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  • Can you tell someone’s emotional state from an MRI?

    Scientific American - 03/06/2017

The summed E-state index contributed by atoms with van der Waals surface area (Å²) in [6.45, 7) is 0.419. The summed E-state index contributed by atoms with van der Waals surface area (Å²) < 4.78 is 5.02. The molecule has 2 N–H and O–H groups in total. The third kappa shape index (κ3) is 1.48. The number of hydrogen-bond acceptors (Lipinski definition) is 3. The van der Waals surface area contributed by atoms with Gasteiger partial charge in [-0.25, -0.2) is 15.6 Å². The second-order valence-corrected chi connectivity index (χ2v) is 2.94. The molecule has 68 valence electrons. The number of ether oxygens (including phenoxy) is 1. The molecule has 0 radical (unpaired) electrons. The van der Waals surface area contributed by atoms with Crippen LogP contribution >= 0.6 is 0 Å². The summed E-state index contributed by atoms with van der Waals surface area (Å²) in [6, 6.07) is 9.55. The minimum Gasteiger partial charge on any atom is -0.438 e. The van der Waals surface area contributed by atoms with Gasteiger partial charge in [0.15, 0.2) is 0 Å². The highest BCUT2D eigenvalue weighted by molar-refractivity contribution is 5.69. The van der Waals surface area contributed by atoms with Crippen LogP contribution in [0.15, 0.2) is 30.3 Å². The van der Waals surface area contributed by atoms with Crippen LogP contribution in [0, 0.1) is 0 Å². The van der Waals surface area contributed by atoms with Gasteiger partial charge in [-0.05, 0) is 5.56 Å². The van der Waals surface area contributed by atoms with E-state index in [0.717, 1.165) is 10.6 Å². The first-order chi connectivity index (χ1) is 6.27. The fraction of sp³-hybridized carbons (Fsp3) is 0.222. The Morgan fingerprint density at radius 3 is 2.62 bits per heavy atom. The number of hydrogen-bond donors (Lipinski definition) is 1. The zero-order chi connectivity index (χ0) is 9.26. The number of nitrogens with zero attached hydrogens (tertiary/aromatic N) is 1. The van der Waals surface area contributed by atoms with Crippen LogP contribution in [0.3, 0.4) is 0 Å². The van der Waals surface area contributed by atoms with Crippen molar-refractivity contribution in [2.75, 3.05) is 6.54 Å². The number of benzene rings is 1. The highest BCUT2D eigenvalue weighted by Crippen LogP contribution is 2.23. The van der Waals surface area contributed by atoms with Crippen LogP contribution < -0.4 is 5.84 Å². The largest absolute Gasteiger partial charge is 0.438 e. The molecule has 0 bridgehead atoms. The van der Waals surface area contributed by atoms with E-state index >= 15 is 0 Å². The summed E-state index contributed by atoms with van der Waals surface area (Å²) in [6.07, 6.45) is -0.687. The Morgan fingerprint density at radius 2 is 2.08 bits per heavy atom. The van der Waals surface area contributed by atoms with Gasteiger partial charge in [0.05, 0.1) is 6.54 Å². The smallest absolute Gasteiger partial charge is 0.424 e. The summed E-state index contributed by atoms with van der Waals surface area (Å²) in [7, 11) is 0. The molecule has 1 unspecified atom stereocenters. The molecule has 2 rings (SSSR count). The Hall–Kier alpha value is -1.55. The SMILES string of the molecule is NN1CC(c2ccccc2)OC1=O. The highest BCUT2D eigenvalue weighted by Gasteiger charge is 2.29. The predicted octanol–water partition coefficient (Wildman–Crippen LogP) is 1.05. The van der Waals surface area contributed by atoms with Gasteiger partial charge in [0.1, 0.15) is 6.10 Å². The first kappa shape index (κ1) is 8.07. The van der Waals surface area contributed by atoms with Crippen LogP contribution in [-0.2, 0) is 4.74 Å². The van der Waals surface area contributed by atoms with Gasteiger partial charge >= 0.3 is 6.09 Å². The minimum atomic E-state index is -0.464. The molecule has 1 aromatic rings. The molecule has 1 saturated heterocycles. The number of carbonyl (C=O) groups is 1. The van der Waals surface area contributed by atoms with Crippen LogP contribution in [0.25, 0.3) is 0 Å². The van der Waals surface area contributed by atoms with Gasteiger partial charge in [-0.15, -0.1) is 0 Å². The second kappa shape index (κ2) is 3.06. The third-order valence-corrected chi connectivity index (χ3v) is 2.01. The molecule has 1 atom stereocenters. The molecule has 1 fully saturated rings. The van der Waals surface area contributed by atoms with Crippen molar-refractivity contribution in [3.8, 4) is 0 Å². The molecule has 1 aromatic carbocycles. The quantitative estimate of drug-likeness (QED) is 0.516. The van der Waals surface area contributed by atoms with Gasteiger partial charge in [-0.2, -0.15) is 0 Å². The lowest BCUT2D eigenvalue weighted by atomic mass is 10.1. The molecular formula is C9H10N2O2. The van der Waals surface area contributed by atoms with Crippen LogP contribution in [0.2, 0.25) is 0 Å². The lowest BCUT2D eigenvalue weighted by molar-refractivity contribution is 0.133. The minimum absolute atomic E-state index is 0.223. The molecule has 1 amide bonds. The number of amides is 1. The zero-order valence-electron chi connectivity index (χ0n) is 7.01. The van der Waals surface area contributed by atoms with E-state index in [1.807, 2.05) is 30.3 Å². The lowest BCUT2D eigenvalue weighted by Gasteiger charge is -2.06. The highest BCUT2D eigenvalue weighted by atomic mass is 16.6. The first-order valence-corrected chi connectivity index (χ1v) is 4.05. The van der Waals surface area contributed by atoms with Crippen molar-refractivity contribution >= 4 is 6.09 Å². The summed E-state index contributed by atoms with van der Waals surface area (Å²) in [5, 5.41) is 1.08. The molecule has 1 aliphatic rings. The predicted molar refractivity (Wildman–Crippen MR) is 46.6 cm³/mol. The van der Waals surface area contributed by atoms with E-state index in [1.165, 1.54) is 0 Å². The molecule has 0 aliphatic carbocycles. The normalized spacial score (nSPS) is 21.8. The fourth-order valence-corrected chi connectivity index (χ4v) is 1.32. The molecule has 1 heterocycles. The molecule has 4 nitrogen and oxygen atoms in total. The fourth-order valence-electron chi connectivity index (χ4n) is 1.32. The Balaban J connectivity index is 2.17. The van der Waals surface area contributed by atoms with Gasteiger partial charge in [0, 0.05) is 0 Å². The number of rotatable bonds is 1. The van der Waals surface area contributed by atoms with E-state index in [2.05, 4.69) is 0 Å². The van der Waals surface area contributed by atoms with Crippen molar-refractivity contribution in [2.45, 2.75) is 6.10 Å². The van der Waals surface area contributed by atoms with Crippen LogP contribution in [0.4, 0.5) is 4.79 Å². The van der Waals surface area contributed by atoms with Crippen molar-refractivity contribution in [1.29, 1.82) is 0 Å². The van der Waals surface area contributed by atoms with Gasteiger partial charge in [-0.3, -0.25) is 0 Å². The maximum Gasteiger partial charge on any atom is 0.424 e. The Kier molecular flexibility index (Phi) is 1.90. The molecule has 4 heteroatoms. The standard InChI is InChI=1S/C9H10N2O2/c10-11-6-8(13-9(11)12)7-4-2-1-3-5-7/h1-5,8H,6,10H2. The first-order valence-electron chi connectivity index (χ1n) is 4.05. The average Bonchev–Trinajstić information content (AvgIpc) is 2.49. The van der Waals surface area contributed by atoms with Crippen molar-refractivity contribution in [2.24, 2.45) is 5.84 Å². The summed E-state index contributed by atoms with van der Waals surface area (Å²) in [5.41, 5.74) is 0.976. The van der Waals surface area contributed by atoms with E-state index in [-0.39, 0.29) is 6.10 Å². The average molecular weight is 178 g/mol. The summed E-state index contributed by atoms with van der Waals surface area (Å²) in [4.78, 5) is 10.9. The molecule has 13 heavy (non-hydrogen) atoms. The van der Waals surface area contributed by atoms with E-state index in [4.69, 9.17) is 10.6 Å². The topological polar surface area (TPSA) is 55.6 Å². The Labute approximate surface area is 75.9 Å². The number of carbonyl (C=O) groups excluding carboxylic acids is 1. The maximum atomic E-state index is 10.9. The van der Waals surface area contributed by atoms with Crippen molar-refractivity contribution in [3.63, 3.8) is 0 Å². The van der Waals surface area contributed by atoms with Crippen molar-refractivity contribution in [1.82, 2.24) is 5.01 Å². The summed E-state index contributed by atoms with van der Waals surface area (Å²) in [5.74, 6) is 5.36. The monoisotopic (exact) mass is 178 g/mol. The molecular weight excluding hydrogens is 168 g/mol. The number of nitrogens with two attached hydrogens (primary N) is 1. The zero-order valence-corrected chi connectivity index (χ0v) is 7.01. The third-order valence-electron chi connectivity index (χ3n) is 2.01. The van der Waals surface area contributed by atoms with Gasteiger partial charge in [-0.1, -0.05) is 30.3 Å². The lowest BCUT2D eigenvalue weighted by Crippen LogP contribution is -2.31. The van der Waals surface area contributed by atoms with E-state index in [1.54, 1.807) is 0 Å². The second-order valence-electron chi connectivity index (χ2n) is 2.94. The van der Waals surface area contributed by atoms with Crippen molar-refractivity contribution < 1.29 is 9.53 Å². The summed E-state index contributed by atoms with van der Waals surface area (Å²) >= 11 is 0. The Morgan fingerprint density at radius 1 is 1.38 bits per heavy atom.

Not everyone agrees, however, that studying emotions this way—as averages of many people’s brains while they undergo a stimulus—makes sense. Psychology professor Lisa Feldman Barrett of Northeastern University and author of How Emotions Are Made (Houghton Mifflin Harcourt, 2017), who was not involved in either study, says that so far no one has clearly demonstrated that patterns taken from one study can be used to recognize the same emotion in another group of people provoked by a different stimulus. Such brain patterns, Barrett says, are just statistical summaries, not unique signatures that exist only when someone has a certain experience.

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